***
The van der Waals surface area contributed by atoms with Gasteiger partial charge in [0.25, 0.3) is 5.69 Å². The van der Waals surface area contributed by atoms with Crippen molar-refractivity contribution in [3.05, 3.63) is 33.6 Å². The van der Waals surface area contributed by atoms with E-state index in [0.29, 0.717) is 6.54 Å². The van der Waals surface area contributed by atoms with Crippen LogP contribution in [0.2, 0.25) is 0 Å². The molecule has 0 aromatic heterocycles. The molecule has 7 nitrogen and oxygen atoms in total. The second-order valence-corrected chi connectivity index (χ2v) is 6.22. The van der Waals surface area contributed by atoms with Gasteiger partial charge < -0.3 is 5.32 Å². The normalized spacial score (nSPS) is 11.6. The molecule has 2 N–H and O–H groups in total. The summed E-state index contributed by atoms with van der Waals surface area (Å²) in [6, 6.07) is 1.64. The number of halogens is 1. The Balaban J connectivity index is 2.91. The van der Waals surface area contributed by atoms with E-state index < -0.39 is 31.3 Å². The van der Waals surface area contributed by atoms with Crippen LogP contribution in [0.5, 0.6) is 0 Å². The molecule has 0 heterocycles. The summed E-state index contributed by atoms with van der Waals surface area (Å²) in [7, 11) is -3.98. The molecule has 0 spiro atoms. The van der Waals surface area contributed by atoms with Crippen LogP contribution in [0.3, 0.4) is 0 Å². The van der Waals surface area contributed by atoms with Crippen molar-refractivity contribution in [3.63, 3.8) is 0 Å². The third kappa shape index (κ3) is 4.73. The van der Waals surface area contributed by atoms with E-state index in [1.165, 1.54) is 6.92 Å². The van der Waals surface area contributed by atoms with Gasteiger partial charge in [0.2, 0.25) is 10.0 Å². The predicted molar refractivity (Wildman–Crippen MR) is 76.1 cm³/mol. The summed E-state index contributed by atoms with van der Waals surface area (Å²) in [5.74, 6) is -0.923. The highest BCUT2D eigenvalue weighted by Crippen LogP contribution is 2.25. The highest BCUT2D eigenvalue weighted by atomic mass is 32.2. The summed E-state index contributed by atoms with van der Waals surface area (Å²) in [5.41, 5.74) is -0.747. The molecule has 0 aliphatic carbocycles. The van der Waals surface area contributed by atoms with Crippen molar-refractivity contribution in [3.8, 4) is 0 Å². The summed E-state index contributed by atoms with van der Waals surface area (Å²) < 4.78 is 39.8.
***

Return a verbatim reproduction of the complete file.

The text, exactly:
The van der Waals surface area contributed by atoms with Gasteiger partial charge in [0.25, 0.3) is 5.69 Å². The van der Waals surface area contributed by atoms with Crippen molar-refractivity contribution in [3.05, 3.63) is 33.6 Å². The van der Waals surface area contributed by atoms with E-state index in [0.29, 0.717) is 6.54 Å². The van der Waals surface area contributed by atoms with Crippen LogP contribution in [0.2, 0.25) is 0 Å². The molecule has 0 aromatic heterocycles. The molecule has 7 nitrogen and oxygen atoms in total. The second-order valence-corrected chi connectivity index (χ2v) is 6.22. The van der Waals surface area contributed by atoms with Gasteiger partial charge < -0.3 is 5.32 Å². The normalized spacial score (nSPS) is 11.6. The molecule has 2 N–H and O–H groups in total. The summed E-state index contributed by atoms with van der Waals surface area (Å²) in [6, 6.07) is 1.64. The number of halogens is 1. The Balaban J connectivity index is 2.91. The van der Waals surface area contributed by atoms with E-state index < -0.39 is 31.3 Å². The van der Waals surface area contributed by atoms with Crippen LogP contribution in [0.5, 0.6) is 0 Å². The molecule has 0 heterocycles. The summed E-state index contributed by atoms with van der Waals surface area (Å²) in [7, 11) is -3.98. The molecule has 0 spiro atoms. The van der Waals surface area contributed by atoms with Crippen LogP contribution in [0.3, 0.4) is 0 Å². The van der Waals surface area contributed by atoms with Crippen molar-refractivity contribution in [3.63, 3.8) is 0 Å². The third kappa shape index (κ3) is 4.73. The van der Waals surface area contributed by atoms with E-state index in [1.165, 1.54) is 6.92 Å². The van der Waals surface area contributed by atoms with Gasteiger partial charge in [0.2, 0.25) is 10.0 Å². The predicted molar refractivity (Wildman–Crippen MR) is 76.1 cm³/mol. The summed E-state index contributed by atoms with van der Waals surface area (Å²) in [5.74, 6) is -0.923. The highest BCUT2D eigenvalue weighted by Crippen LogP contribution is 2.25. The highest BCUT2D eigenvalue weighted by atomic mass is 32.2. The summed E-state index contributed by atoms with van der Waals surface area (Å²) in [5.41, 5.74) is -0.747. The molecule has 0 aliphatic carbocycles. The van der Waals surface area contributed by atoms with Crippen molar-refractivity contribution in [3.8, 4) is 0 Å². The summed E-state index contributed by atoms with van der Waals surface area (Å²) < 4.78 is 39.8.